He divided them into ten groups with members from both of the merged entities and set them to the task of identifying the critical issues causing the poor morale and industrial disputes. They were also requested to recommend ideas for solutions to the problems.  Each of the ten groups had a spokeperson that was not a senior member of staff.  Naturally, this process had change management facilitators whose role was to ensure the process of innovation and idea generation flowed smoothly in the ten groups.

From the conference consultative committees were formed with regularly reporting of progress of the recommended solutions to the board, senior management and staff.  This meeting became a legend over the ensuring years and the morale of the organization turned around along with its financial performance.

Decision making groups are not all destined for Group Think

The writers of Wikipedia have reported that Irving Janis has devised  the following methods of preventing Group Think: http://en.wikipedia.org/wiki/Group_think:

Quote:

According to Irving Janis, decision making groups are not necessarily destined to groupthink. He devised seven ways of preventing groupthink (209-15):

  1. Leaders should assign each member the role of “critical evaluator”. This allows each member to freely air objections and doubts.
  2. Higher-ups should not express an opinion when assigning a task to a group.
  3. The organization should set up several independent groups, working on the same problem.
  4. All effective alternatives should be examined.
  5. Each member should discuss the group’s ideas with trusted people outside of the group.
  6. The group should invite outside experts into meetings. Group members should be allowed to discuss with and question the outside experts.
  7. At least one group member should be assigned the role of Devil’s advocate. This should be a different person for each meeting.

Endquote

How did  John F. Kennedy avoid Group Think during the Cuban Missle Crisis?

http://en.wikipedia.org/wiki/Group_think:

Quote

By following these guidelines, groupthink can be avoided. After the Bay of Pigs invasion fiasco, John F. Kennedy sought to avoid groupthink during the Cuban Missile Crisis.[4] During meetings, he invited outside experts to share their viewpoints, and allowed group members to question them carefully. He also encouraged group members to discuss possible solutions with trusted members within their separate departments, and he even divided the group up into various sub-groups, in order to partially break the group cohesion. JFK was deliberately absent from the meetings, so as to avoid pressing his own opinion. Ultimately, the Cuban missile crisis was resolved peacefully, thanks in part to these measures.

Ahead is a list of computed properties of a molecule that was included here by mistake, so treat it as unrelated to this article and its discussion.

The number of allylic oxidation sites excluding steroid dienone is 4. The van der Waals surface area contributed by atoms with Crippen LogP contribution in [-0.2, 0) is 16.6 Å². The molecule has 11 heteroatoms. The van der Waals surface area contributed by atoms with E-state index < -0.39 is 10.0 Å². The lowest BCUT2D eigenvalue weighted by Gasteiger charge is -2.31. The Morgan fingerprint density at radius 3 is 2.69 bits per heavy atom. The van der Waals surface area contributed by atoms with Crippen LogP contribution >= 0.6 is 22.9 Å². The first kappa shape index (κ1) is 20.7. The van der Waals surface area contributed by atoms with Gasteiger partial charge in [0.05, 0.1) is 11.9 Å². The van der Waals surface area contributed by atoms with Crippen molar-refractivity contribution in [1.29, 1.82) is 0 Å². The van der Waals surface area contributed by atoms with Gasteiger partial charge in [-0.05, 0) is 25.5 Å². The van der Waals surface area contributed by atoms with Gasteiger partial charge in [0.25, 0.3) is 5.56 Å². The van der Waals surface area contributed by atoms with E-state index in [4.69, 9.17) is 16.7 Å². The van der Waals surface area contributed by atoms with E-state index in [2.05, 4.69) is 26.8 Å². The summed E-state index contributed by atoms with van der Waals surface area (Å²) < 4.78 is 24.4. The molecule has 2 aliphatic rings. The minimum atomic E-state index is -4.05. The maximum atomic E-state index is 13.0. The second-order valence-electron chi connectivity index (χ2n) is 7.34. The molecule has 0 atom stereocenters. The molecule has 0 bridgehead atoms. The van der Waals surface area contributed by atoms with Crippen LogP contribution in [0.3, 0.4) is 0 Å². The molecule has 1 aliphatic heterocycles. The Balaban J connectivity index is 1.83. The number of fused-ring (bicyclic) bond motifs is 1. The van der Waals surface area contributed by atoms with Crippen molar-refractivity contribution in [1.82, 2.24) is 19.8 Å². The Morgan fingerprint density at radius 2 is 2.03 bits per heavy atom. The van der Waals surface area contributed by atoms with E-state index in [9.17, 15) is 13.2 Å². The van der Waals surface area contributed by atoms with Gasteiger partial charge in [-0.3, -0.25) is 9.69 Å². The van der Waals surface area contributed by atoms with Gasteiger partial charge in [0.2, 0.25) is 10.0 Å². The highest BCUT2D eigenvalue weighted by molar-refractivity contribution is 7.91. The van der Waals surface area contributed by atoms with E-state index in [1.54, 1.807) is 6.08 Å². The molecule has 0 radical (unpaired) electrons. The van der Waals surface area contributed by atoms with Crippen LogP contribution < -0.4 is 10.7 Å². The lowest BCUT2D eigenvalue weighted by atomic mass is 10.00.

Endquote

In the next post I will start to look at managing innovation and ideas in tough times when the survival of a business can be on the line

 

Jack Taggerty

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HOW DO LEADERS PREVENT GROUP THINK?

 

How leaders prevent Group Think

I once watched in awe how a great leader in an organization managed the group dynamics in a difficult situation to take the organization’s culture from a disaster to renewal within the space of one weekend.

The situation arose following the merger of two nation wide financial services organizations.  One of the organizations was dominant after the other had nearly failed financially.  There was a great deal of bitterness between the two staff from each of the merged entities.  It was also a time of bitter industrial disputes when the staff were actually damaging employer’s property and morale was very low.